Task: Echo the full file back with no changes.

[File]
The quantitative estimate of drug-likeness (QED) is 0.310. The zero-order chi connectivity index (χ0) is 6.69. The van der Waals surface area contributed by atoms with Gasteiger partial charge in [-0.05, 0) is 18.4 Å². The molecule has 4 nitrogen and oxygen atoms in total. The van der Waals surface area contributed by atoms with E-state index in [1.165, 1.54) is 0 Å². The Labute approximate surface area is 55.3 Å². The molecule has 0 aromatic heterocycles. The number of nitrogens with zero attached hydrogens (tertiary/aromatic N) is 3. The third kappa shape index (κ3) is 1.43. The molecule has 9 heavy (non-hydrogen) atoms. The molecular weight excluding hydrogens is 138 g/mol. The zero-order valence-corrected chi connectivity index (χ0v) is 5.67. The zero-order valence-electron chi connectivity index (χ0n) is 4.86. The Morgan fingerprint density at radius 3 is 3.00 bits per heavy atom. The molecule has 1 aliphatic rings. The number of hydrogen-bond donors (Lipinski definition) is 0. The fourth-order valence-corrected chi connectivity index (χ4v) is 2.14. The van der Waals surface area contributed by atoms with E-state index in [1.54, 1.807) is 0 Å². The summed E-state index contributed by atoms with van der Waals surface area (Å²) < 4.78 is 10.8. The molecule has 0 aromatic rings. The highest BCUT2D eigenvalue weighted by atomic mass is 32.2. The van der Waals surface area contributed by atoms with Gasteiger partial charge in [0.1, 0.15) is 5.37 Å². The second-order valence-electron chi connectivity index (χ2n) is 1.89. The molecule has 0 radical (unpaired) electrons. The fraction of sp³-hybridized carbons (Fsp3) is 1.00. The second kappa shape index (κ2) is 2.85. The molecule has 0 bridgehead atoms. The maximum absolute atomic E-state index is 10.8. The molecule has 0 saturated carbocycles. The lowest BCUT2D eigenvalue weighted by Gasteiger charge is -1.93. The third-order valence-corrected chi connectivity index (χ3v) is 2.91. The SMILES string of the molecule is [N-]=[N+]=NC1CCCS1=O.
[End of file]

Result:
The quantitative estimate of drug-likeness (QED) is 0.310. The zero-order chi connectivity index (χ0) is 6.69. The van der Waals surface area contributed by atoms with Gasteiger partial charge in [-0.05, 0) is 18.4 Å². The molecule has 4 nitrogen and oxygen atoms in total. The van der Waals surface area contributed by atoms with E-state index in [1.165, 1.54) is 0 Å². The Labute approximate surface area is 55.3 Å². The molecule has 0 aromatic heterocycles. The number of nitrogens with zero attached hydrogens (tertiary/aromatic N) is 3. The third kappa shape index (κ3) is 1.43. The molecule has 9 heavy (non-hydrogen) atoms. The molecular weight excluding hydrogens is 138 g/mol. The zero-order valence-corrected chi connectivity index (χ0v) is 5.67. The zero-order valence-electron chi connectivity index (χ0n) is 4.86. The Morgan fingerprint density at radius 3 is 3.00 bits per heavy atom. The molecule has 1 aliphatic rings. The number of hydrogen-bond donors (Lipinski definition) is 0. The fourth-order valence-corrected chi connectivity index (χ4v) is 2.14. The van der Waals surface area contributed by atoms with E-state index in [1.54, 1.807) is 0 Å². The summed E-state index contributed by atoms with van der Waals surface area (Å²) < 4.78 is 10.8. The molecule has 0 aromatic rings. The highest BCUT2D eigenvalue weighted by atomic mass is 32.2. The van der Waals surface area contributed by atoms with Gasteiger partial charge in [0.1, 0.15) is 5.37 Å². The second-order valence-electron chi connectivity index (χ2n) is 1.89. The molecule has 0 radical (unpaired) electrons. The fraction of sp³-hybridized carbons (Fsp3) is 1.00. The second kappa shape index (κ2) is 2.85. The molecule has 0 bridgehead atoms. The maximum absolute atomic E-state index is 10.8. The molecule has 0 saturated carbocycles. The lowest BCUT2D eigenvalue weighted by Gasteiger charge is -1.93. The third-order valence-corrected chi connectivity index (χ3v) is 2.91. The SMILES string of the molecule is [N-]=[N+]=NC1CCCS1=O.